Who is Sergius Paulus?
He was an obscure ruler mentioned by Luke in Acts 13 whose existence has been corroborated through a variety of ancient inscriptions and textual sources.
In his book, Roman Society and Roman Law in the New Testament, Oxford historian A.N. Sherwin-White famously observed that, “For Acts the confirmation of historicity is overwhelming…[and] any attempt to reject its basic historicity even in matters of detail must now appear absurd. Roman historians have long taken it for granted.”1 Similarly, in his discussion of the book of Acts in The Oxford Companion to the Bible, F.F. Bruce noted that,
Luke is the only New Testament writer who so much as names a Roman emperor; in addition to emperors, he introduces provincial governors, client kings, civic magistrates, and other local officials. Scholars have drawn attention to the accuracy with which these officials are designated by their correct titles—and accuracy the more noteworthy because some of those titles changed from time to time. Provinces under the nominal control of the Roman senate, for example, are governed by proconsuls, like Sergius Paulus in Cyprus and Gallio in Achaia; Philippi has praetors or duumvirs as its chief magistrates, because it is a Roman colony; Thessalonica is administered by politarchs, a title attested on a number of inscriptions as borne by the chief magistrates of Macedonian cities. The record of Acts is interrelated with contemporary world history in a way that entitles it to be cited as an authority in its own right.2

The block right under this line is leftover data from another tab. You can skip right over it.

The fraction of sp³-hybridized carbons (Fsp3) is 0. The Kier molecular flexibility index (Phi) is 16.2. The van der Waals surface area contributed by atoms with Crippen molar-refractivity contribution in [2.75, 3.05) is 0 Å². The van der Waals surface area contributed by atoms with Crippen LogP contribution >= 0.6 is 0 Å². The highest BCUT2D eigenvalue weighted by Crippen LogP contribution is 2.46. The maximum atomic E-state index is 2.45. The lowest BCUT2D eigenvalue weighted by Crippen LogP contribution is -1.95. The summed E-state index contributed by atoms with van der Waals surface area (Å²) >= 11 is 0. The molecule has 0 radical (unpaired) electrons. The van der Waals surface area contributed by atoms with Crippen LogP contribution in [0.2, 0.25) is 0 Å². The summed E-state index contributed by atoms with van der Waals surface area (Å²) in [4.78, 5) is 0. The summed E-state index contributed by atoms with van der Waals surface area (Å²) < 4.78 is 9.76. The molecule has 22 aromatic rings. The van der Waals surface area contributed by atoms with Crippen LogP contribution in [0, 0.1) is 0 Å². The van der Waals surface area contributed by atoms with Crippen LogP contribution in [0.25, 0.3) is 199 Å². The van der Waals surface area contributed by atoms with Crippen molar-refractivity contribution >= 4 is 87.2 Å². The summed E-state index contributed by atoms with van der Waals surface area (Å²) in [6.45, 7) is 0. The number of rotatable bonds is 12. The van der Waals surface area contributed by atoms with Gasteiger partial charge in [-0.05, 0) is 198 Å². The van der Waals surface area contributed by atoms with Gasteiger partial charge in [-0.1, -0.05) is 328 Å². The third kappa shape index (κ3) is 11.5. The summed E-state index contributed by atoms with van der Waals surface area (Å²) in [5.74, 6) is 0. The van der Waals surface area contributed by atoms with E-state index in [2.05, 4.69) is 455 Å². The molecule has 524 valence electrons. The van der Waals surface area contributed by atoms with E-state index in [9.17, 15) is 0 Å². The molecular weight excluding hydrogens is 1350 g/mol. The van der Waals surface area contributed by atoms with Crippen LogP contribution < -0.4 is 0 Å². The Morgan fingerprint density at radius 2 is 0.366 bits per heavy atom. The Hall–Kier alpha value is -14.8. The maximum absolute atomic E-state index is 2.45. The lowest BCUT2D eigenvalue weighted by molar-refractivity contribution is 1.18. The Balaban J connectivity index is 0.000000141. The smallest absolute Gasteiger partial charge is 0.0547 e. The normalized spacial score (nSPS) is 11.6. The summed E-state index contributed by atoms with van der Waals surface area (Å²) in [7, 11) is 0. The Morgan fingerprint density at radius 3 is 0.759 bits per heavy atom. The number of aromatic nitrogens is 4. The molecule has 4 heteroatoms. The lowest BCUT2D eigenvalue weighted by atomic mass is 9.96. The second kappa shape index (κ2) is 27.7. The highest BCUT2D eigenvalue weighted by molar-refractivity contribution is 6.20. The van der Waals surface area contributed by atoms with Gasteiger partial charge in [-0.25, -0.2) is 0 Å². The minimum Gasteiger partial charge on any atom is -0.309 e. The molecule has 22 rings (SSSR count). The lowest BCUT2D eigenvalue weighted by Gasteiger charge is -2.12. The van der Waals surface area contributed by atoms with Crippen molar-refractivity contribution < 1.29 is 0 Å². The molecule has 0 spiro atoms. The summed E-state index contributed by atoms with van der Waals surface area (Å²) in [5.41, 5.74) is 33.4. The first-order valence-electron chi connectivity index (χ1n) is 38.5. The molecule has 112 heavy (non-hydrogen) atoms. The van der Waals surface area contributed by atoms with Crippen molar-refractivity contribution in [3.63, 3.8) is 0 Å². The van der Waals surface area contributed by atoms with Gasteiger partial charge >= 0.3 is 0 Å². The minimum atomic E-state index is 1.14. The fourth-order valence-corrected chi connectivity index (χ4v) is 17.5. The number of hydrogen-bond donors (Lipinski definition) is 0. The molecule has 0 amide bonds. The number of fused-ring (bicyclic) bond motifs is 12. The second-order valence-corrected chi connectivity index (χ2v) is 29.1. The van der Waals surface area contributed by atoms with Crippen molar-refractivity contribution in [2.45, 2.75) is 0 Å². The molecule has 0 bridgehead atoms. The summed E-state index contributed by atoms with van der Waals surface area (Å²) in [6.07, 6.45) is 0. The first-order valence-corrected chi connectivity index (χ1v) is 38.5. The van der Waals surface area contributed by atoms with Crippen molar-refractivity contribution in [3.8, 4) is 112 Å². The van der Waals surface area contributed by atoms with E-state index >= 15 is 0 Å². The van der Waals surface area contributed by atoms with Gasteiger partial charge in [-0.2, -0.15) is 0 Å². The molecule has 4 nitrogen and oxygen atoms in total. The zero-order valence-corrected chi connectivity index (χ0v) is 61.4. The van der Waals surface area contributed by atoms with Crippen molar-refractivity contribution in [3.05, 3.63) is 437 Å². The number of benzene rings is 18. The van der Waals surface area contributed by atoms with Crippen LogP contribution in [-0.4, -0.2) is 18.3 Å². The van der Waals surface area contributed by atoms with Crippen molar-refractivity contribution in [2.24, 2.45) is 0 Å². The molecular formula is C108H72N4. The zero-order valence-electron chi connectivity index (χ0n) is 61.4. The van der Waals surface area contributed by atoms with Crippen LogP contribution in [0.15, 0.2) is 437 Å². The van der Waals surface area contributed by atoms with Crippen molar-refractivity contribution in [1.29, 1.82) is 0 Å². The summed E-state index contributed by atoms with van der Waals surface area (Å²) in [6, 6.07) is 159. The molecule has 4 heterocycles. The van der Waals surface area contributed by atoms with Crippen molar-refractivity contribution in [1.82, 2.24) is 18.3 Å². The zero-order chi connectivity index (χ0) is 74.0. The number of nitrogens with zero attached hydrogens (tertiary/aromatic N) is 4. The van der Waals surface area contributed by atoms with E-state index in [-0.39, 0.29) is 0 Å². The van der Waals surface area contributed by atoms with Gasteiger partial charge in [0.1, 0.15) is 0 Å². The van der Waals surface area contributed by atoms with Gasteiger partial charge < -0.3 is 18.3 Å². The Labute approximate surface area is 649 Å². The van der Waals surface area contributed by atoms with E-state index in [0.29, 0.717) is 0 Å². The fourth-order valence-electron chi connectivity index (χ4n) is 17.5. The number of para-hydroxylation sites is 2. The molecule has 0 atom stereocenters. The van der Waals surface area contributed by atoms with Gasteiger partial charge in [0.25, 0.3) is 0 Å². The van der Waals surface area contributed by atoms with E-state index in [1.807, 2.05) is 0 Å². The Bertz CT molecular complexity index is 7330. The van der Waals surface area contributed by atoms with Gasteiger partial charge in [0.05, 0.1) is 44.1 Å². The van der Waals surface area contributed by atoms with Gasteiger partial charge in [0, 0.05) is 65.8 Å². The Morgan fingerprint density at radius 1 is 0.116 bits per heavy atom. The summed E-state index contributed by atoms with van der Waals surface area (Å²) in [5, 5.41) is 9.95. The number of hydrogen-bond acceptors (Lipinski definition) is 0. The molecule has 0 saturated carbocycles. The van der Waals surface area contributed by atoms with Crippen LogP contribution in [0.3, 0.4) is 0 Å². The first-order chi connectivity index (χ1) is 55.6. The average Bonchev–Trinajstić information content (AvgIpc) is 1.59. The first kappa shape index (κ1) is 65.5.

I recently posted a condensed version of Sir William Ramsay’s own account of how he came to regard the book of Acts as an authentic first-century document. In the unabridged version of his book, Ramsay also went on to discuss the discovery of an inscription that served to corroborate events recorded by Luke in Acts 13:6-9. This is the scene in which Paul and Barnabas arrive in Paphos on the island of Cyprus, and happened to meet a proconsul by the name of Sergius Paulus. According to Ramsay, subsequent references to this local ruler “seemed almost to have perished…until 1912 when we began the systematic excavation of Pisidian Antioch.” But during that year, his team discovered an inscription that featured the name of “Lucius Sergius Paullus the younger,” which Ramsay “at once confidently recognized as the son of the Proconsul of Cyprus.”3
Colin Hemer was a little skeptical of this particular linkage by Ramsay. “The name of the proconsul cannot be confirmed,” he wrote, “but the family of the Sergii Pauli is attested…”4 “It is possible,” he went on to say, “that the Lucius Sergius Paullus mentioned as one of five curators [of the Tiber river] under Claudius was the same man…but there is nothing to corroborate this possibility beyond the coincidence of name and time, and nothing to connect this man with Cyprus…”5